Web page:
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Many factors affect the supply in reality, which will lead to a shift in the supply curveSupply CurveSupply curve represents the relationship between quantity and price of a product which the supplier is willing to supply at a given point of time. It is an upward sloping curve where the price of the product is represented along the y-axis and quantity on the x-axis.read more. A decrease in supply shifts the curve to the left and vice-versa. For example, when the cost of factors of production decreases, it leads to greater production at the same cost. Resultantly, the supply curve shifts to the right, increasing supply.

However, the changes in the quantity supplied are different from the changes in the supply. This is because the sellers consider factors such as the market priceMarket PriceMarket price refers to the current price prevailing in the market at which goods, services, or assets are purchased or sold. The price point at which the supply of a commodity matches its demand in the market becomes its market price.read more, profit opportunities, consumer demand, etc., before determining the quantity supplied.

When there is a change in the quantity supplied, it causes movements along the supply curve. When the price changes, the supply increases or decreases accordingly, leading to upward or downward movement along the supply curve.

Law of Supply Example

Let us suppose Tom opens a small eatery offering sandwiches, hotdogs, hamburgers, fries, and shakes. After a month of operation, Tom receives a good response.

Every day Tom sells

  1. 50 shakes
  2. 45 sandwiches
  3. 60 hamburgers
  4. 30 fries
  5. 120 hotdogs

By word-of-mouth, Tom earns a reputation for serving the best hotdogs, drawing in people from around the city. Responding to the increase in demand, Tom hikes the prices by $1. Tom also increases the supply by making more hotdogs. Reflecting on the example, why do you think Tom increased the cost? 

Tom was already doing well; hiking the price was a risk. But Tom did it anyway, to earn more profit and maximize his gains. Therefore, this law throws light on a seller’s desire to maximize profit and sales in the market.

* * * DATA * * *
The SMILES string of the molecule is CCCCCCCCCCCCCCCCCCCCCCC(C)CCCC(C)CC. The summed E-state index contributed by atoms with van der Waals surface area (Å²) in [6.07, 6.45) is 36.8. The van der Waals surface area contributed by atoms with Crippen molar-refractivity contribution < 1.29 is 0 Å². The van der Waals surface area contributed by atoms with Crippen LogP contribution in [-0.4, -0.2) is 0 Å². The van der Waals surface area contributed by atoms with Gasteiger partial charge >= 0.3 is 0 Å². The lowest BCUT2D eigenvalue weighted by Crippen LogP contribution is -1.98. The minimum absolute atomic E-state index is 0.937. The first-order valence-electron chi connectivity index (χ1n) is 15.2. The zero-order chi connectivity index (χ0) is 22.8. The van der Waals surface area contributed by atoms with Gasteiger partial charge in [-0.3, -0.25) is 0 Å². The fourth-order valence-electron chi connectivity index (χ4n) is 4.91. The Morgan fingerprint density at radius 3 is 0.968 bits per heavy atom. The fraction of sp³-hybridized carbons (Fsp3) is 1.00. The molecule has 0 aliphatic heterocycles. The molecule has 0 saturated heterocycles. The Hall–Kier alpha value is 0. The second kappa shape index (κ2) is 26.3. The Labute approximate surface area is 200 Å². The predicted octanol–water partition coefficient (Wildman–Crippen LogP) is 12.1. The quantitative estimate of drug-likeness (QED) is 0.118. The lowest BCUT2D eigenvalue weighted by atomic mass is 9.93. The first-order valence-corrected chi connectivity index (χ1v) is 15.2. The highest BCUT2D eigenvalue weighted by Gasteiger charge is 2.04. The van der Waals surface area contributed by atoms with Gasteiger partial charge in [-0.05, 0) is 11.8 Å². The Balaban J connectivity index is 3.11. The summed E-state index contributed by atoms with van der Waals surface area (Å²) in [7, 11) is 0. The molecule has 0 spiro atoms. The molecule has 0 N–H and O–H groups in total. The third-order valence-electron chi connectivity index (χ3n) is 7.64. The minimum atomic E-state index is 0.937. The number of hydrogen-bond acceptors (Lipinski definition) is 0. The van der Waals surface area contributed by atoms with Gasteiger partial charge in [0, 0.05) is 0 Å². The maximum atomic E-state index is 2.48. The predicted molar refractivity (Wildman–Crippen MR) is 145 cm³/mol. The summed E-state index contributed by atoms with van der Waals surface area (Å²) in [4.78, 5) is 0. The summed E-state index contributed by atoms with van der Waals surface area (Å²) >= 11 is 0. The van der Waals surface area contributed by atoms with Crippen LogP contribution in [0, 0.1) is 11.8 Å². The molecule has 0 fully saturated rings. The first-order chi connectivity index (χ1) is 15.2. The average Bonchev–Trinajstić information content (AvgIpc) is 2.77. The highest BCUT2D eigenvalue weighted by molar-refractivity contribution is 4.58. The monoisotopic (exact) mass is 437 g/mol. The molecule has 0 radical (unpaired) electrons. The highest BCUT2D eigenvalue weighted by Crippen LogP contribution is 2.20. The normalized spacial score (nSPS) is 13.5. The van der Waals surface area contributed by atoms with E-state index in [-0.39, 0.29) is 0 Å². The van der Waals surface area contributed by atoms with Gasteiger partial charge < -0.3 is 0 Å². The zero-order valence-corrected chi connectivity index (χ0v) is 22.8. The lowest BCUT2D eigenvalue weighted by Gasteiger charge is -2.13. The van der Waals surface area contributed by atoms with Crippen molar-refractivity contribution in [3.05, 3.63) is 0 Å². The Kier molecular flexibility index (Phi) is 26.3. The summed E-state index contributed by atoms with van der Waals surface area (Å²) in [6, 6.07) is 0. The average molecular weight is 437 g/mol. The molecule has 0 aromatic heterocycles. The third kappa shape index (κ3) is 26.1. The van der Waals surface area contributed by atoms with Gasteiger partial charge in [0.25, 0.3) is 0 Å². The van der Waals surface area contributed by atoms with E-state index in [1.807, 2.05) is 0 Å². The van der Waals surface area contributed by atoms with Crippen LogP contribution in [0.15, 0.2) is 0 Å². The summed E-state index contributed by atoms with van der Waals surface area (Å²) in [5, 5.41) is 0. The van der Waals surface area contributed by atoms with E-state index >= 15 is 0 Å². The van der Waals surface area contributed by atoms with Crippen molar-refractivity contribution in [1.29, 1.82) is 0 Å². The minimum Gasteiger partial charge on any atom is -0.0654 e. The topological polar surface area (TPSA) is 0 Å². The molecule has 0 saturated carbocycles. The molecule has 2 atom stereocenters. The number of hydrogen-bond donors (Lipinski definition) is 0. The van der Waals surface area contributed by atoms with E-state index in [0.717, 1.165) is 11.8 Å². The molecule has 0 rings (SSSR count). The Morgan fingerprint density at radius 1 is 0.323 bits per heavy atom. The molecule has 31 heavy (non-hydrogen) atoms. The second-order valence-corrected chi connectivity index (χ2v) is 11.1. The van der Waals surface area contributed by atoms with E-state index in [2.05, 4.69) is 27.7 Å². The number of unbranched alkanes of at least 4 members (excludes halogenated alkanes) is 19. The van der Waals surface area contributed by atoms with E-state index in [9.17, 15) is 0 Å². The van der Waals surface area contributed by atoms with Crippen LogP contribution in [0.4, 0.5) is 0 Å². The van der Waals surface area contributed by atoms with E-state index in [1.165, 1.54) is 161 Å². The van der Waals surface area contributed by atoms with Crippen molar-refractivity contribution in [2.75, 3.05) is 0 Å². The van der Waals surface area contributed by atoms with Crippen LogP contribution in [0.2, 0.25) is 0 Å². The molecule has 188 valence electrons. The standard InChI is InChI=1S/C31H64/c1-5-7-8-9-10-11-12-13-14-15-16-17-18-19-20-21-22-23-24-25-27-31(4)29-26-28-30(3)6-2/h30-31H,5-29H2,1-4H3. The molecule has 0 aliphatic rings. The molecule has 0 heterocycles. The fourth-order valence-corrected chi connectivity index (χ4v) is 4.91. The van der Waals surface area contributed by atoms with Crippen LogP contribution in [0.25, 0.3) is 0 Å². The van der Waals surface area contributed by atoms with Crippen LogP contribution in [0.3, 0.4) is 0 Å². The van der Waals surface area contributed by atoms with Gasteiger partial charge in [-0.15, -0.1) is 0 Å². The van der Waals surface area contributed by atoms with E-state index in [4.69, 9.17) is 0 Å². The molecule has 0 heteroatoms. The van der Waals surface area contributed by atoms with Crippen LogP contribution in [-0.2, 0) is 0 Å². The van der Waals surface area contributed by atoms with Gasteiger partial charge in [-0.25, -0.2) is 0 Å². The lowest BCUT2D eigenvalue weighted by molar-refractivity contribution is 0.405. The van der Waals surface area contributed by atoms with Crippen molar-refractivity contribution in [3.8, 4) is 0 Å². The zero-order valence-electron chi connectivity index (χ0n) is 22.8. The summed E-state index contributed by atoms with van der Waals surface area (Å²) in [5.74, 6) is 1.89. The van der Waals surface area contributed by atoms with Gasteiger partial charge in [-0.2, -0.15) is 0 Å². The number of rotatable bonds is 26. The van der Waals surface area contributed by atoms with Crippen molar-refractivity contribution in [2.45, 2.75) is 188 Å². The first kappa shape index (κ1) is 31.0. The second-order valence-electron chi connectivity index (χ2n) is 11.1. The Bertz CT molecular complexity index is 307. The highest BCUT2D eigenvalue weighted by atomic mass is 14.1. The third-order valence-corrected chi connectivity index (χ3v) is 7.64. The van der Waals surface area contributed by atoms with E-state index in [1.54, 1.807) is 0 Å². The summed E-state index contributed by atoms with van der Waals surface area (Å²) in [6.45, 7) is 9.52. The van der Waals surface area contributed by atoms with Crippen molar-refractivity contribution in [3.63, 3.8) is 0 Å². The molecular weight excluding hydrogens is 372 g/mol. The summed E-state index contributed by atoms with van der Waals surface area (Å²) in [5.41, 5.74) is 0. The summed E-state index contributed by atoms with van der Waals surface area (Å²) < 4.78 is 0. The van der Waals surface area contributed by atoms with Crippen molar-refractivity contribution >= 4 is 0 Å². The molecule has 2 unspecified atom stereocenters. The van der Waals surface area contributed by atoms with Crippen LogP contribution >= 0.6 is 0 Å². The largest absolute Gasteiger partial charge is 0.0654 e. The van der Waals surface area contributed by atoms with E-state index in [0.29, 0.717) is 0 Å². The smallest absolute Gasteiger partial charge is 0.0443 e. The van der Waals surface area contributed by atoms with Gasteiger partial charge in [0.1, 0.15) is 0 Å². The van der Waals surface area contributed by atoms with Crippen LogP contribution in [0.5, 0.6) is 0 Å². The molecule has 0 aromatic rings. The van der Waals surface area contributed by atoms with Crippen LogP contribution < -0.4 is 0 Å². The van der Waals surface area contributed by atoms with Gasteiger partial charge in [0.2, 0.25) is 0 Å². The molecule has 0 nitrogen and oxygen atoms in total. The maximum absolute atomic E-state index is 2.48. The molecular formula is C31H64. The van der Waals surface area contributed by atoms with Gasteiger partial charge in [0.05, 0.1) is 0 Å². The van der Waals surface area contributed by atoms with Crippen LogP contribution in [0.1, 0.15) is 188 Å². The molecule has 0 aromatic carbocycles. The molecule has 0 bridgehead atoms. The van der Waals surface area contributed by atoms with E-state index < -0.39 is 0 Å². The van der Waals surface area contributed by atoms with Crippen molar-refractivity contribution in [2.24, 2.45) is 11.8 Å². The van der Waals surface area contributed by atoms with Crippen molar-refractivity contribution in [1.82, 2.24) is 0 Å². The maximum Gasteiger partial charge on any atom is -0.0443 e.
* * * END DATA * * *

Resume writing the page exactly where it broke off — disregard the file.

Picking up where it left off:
Law of Supply vs Law of Demand

Demand Supply Curve

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Frequently Asked Questions (FAQs)

What is the law of supply in microeconomics?

The law states that when the price of commodity increases, its supply also goes up. Thus, the motive is to achieve more profit, sales, and demand for the product.

What is an example of supply and demand theory?

When the price of a commodity rises, its demand falls. However, with increased prices, the supply goes up. The price then falls to a level suited to both sellers and buyers, making it the commodity’s market price. Market self-correction plays a chief role here where sellers lower the price to induce greater buying when there is increased market supply and lesser demand.

What are the assumptions of the law of supply?

Some central assumptions are as follows –

• The cost of factors of production will remain constant.
• Customer preference regarding the product stays the same.
• Consumer income remains the same.
• The price of related goods remains the same.

This has been a guide to the Law of Supply, meaning, graphs and examples. Here we discuss differences between the law of supply vs. the law of Demand. You may also have a look at the following articles to learn more –